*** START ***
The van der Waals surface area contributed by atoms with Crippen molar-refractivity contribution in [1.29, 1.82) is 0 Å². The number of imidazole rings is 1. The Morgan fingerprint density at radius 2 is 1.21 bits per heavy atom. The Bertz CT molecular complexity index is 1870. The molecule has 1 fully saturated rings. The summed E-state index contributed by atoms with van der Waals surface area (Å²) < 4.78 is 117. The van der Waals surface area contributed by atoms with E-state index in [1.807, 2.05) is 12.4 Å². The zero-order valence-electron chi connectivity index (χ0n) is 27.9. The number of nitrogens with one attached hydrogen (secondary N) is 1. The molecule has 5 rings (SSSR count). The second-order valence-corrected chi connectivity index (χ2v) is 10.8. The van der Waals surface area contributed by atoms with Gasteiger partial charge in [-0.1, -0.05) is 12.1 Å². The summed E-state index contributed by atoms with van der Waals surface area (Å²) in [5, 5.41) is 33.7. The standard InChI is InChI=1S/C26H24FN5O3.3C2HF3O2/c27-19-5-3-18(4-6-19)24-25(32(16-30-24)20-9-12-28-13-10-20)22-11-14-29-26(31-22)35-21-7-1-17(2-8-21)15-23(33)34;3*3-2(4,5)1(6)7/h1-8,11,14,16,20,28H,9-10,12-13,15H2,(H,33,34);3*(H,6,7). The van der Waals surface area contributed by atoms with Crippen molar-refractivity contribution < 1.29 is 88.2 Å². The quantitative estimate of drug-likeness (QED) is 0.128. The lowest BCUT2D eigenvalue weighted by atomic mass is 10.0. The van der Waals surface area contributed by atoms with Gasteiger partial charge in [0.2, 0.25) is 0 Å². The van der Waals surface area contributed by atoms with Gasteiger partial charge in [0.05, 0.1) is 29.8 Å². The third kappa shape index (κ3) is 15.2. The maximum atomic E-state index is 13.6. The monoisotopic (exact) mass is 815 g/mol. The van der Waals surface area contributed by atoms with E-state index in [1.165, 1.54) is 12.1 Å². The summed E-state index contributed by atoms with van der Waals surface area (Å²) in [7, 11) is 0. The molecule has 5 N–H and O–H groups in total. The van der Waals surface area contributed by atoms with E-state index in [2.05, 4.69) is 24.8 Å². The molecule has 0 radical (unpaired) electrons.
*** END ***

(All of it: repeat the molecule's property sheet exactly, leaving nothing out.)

The van der Waals surface area contributed by atoms with Crippen molar-refractivity contribution in [1.29, 1.82) is 0 Å². The number of imidazole rings is 1. The Morgan fingerprint density at radius 2 is 1.21 bits per heavy atom. The Bertz CT molecular complexity index is 1870. The molecule has 1 fully saturated rings. The summed E-state index contributed by atoms with van der Waals surface area (Å²) < 4.78 is 117. The van der Waals surface area contributed by atoms with E-state index in [1.807, 2.05) is 12.4 Å². The zero-order valence-electron chi connectivity index (χ0n) is 27.9. The number of nitrogens with one attached hydrogen (secondary N) is 1. The molecule has 5 rings (SSSR count). The second-order valence-corrected chi connectivity index (χ2v) is 10.8. The van der Waals surface area contributed by atoms with Gasteiger partial charge in [-0.1, -0.05) is 12.1 Å². The summed E-state index contributed by atoms with van der Waals surface area (Å²) in [5, 5.41) is 33.7. The standard InChI is InChI=1S/C26H24FN5O3.3C2HF3O2/c27-19-5-3-18(4-6-19)24-25(32(16-30-24)20-9-12-28-13-10-20)22-11-14-29-26(31-22)35-21-7-1-17(2-8-21)15-23(33)34;3*3-2(4,5)1(6)7/h1-8,11,14,16,20,28H,9-10,12-13,15H2,(H,33,34);3*(H,6,7). The van der Waals surface area contributed by atoms with Crippen molar-refractivity contribution < 1.29 is 88.2 Å². The quantitative estimate of drug-likeness (QED) is 0.128. The lowest BCUT2D eigenvalue weighted by atomic mass is 10.0. The van der Waals surface area contributed by atoms with Gasteiger partial charge in [0.2, 0.25) is 0 Å². The van der Waals surface area contributed by atoms with Gasteiger partial charge in [0.05, 0.1) is 29.8 Å². The third kappa shape index (κ3) is 15.2. The maximum atomic E-state index is 13.6. The monoisotopic (exact) mass is 815 g/mol. The van der Waals surface area contributed by atoms with E-state index in [1.165, 1.54) is 12.1 Å². The summed E-state index contributed by atoms with van der Waals surface area (Å²) in [7, 11) is 0. The molecule has 5 N–H and O–H groups in total. The van der Waals surface area contributed by atoms with E-state index in [2.05, 4.69) is 24.8 Å². The molecule has 0 radical (unpaired) electrons.